BOSTON — Forty-one percent of all the students in Massachusetts are students of color, but the state is struggling to make sure the teachers in their classrooms reflect that. Ninety-two percent of the teachers in the state are white women.
"We're not serving all of our kids well. When we're looking specifically our students of color, language learners, special education students, students living in poverty,” said Ventura Rodriguez, senior associate commissioner at the State Department of Elementary and Secondary Education.
Rodriguez tells Boston 25 News, the data shows representation matters, “Positive impacts on test scores, on student attendance, on engagement."
According to a John Hopkins University study, drop-out rates for black boys decrease 39% if taught by just one black teacher in grades 3 through 5. The study showed those students are also 29% more likely to pursue a 4-year college degree if they've been taught by a black teacher.
Currently, the state has dedicated millions to a grant program and teacher retention initiatives aimed at increasing teacher diversity but some we spoke with asked if enough is being done.
Patriots players Devin and Jason McCourty are pushing lawmakers to approve a $1.1 billion increase in additional education funding. They say teacher diversity plays a role in that.
"Are they equipped to do their job? Good teachers? Obviously. But I think you might miss out on a good section of kids who just want and need something else from their teachers," Devin McCourty told Boston 25 News reporter Crystal Haynes.
Lawrence is trying to provide that "missing element" for students by training residents to be paraprofessionals. In the process, the city has tripled its number of Latinx educators.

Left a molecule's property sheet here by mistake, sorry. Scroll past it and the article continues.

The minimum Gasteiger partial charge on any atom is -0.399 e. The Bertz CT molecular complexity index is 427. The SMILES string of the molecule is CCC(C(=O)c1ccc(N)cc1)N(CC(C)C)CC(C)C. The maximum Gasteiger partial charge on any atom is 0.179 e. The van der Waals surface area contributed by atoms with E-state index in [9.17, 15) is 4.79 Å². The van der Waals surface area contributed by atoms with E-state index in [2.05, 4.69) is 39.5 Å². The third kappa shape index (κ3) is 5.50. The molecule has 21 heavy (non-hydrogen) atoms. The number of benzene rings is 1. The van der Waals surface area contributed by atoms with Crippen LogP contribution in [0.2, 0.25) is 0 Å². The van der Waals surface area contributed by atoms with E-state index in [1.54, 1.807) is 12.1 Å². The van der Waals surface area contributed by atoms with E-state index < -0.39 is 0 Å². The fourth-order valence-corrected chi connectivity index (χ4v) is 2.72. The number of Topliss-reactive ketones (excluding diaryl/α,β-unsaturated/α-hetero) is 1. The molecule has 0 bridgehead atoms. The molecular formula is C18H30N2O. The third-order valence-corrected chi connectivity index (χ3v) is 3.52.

“These paras mirror what the kids look like. It has a positive impact on students because that para looks like them. That para lives in the community. That para could possibly be their neighbor,” said Marianela De La Cruz with the Lawrence Working Families Initiative.
The Lawrence program also helps paraprofessionals work toward a 4-year teaching degree.
State researchers say lighting that path to college and a teaching degree is key for candidates of color, because they are more likely to be from low-income communities.
"We have a hard time getting candidates of color just to apply for positions and it’s something that’s not just true in Wayland. I think it’s something true in the suburban districts around Boston,” said Wayland assistant superintendent Parry Graham.
A team from Wayland Public Schools is headed to North Carolina to recruit from universities there and explore partnerships with historically black colleges and universities.
“If there are really high-quality candidates of color that are more concentrated in other parts of the country, let’s go there and see if we can attract them to come to New England,” said Graham.
Lasell College is trying to build that pool of candidates here at home. The Newton school has one of only a handful of teacher diversity programs.
Fifty-five percent of their students are from Massachusetts, and the aim is that they stay here and encourage younger students in their community to follow them into teaching through mentorship.
"It shows several things. One, who do you interact in a world that is diverse. So they’re able to see the diversity around their lives. Second is, it shows cultural differences, so it values different ways of approaching problems, approaching successes, approaching education; whether it’s academic or socio-emotional development and it helps them to see that there is a potential for them to be able to do the same one day,” said Claudia Rinaldi Lasell’s Pathways Program.
Teacher retention is also a problem. A recent study showed the turnover rate for teacher of color was 26% greater than it was for white teachers.
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